Quantitative and computer-based methods and models can help - or hinder - the transformation of data into knowledge. Whether they help or hinder depends on how well their designers and users know the strengths and weaknesses not only of computers, but of their own minds. The "Climategate" files, the working documents and correspondence of the East Anglia climate modelers, show what happens when the perils of confirmation bias, and of other defects of intuition, are ignored by those whose job it is to build knowledge from data.
Confirmation bias should not be new to scientists. In the 1970s and 1980s, many reputable physical scientists processed experimental data in ways that suggested, and claimed to demonstrate, the reality of telepathy and telekinesis. When the measurements used to support paranormal claims were examined by human and social scientists familiar with the operation of cognitive bias, those claims turned out to be undemonstrable. The East Anglia climate files suggest that some of the physical scientists involved in climate research are still ignorant of the hazards of cognitive bias, and are mired in methodological errors that replicate the errors of historical parapsychologists.
Confirmation bias is likely to be involved when some data points in a dataset are suspected of mismeasurement and are "corrected." The correction procedure, when selected or written under the influence of confirmation bias, will tend to confirm the model favored by those doing the "correction." The only defense against confirmation bias in such cases is to compare "corrected" data with the original raw data, to check that the corrections are neutral with respect to departures from the favored model. Not only was this not done by the East Anglia climate team, but the original record may have been destroyed.
Confirmation bias may enter when numbers not available from records are extrapolated from other data. Such extrapolation is valid - when the extrapolated relationship is uniform across all contexts in which it has been measured. Many long-term climate studies (not only those of the East Anglia team) rely on extrapolations of temperature from tree rings. Those extrapolations depend on a relation between tree rings and temperatures that held between the mid-1700s to around 1960, but that relation has not been observed since about 1961. No one has given any physical reason for supposing that the relation between tree rings and temperature hundreds or thousands of years ago was more like the relation observed in the nineteenth century, than like that measured between 1961 and today. Experience with the extrapolations of parapsychologists in the 1970s and 1980s suggests that an extrapolation may be chosen because its result fits the model that the extrapolator wishes to confirm.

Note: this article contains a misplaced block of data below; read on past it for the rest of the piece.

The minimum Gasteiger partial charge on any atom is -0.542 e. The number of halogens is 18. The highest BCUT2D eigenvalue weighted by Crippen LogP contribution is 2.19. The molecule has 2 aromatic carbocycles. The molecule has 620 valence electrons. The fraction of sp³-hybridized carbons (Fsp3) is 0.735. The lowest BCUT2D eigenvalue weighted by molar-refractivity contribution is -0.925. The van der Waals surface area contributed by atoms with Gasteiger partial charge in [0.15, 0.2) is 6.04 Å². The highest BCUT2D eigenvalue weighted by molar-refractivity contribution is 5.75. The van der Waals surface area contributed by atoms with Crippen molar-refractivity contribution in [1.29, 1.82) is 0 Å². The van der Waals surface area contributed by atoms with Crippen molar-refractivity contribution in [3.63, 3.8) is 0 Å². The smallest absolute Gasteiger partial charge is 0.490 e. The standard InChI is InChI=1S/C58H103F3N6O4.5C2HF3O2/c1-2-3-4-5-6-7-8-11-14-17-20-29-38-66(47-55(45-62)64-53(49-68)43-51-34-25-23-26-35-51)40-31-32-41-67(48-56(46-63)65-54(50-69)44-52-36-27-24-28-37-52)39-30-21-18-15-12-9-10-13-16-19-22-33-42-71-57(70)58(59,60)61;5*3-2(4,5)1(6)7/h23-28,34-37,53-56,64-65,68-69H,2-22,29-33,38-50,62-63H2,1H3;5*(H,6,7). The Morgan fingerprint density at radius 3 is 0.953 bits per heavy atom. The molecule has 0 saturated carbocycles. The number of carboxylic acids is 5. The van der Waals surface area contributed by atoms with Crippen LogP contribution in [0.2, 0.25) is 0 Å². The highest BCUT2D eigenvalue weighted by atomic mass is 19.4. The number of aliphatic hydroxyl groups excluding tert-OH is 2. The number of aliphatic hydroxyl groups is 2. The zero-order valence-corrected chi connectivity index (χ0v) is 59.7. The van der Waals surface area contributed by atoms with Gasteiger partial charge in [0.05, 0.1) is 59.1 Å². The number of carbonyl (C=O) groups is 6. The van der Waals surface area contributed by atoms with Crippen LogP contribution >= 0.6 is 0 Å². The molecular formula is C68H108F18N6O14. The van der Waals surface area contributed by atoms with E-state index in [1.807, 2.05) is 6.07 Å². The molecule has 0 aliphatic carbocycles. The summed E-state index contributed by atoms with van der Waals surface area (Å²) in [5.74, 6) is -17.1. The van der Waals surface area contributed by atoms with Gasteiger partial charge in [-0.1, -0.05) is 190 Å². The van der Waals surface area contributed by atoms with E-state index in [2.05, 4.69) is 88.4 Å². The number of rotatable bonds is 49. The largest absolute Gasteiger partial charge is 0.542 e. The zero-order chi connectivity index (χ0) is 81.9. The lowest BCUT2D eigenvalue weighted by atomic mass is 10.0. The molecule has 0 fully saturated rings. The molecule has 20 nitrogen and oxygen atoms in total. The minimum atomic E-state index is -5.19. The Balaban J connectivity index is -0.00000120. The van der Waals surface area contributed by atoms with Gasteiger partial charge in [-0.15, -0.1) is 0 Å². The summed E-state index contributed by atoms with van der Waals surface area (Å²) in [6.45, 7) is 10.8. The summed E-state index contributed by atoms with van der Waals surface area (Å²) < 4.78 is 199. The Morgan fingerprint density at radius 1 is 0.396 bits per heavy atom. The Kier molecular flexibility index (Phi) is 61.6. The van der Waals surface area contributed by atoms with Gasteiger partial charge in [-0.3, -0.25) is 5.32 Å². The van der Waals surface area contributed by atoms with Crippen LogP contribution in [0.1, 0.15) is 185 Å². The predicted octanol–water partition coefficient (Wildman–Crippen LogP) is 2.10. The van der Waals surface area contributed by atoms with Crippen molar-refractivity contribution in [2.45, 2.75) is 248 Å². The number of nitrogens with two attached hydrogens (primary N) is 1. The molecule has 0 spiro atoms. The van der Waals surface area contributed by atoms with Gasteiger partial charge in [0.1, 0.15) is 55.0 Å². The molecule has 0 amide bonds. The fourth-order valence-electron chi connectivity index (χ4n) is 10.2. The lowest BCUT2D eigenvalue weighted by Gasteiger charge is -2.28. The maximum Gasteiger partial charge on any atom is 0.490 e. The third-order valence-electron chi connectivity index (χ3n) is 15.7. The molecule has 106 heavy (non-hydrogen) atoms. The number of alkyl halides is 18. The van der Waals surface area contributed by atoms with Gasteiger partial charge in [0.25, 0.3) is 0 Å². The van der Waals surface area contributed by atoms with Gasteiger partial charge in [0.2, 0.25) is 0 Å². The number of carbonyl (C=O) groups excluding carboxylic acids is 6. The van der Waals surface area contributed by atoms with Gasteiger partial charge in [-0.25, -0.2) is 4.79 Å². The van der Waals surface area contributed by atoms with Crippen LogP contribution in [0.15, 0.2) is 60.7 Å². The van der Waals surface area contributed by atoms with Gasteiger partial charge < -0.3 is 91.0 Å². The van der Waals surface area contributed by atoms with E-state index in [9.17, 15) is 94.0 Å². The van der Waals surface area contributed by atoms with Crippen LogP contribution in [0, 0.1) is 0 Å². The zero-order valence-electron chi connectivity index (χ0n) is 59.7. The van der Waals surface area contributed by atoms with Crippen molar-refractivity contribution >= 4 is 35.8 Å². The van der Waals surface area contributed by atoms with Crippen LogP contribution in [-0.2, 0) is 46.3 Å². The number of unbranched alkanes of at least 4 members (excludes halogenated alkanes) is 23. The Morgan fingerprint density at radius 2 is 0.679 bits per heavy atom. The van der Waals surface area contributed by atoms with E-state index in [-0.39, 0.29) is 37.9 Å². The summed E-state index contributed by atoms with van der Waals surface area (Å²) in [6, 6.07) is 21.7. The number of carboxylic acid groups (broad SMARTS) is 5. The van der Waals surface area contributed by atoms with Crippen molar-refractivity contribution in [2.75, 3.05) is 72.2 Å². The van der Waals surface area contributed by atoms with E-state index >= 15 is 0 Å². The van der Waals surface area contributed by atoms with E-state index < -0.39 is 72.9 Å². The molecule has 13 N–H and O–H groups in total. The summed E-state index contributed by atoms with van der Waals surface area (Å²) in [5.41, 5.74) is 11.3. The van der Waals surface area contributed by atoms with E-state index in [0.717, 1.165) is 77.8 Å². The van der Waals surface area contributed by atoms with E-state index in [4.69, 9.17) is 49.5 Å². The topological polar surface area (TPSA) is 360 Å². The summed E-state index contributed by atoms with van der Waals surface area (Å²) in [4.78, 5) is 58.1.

The final playground of confirmation bias is in the causes considered to explain the data. The spectacular rise in global temperatures near the end of the 1990s corresponded to, among other things, highs of the Atlantic multidecadal oscillation and of the Solar irradiance and Solar flux cycle. Models that test the anthropogenic warming hypothesis only against the null hypothesis are biased in their implicit assumption that nothing else could have contributed to the observed warming. When there may be several causes, the analyses should include a multivariate assessment of their relative contribution to the observed results.
The study of climate change has become as complicated, and as fraught with social implications, as any issue in the social and human sciences. Fortunately, the methods developed in the social and human sciences to produce valid knowledge about complicated issues, even in the presence of inevitable human bias, stand ready to be used in climate science as well. It may well be that the current conclusions of climate scientists will be confirmed when re-evaluated by methods that are equal to the task. We cannot know, unless all their data and all their methods are held open to inquiry.
(This was a draft for some OpEd submissions I sent to popular science media. It was not published - they had their hands full with submissions from scientists much more directly involved with the climate sciences.)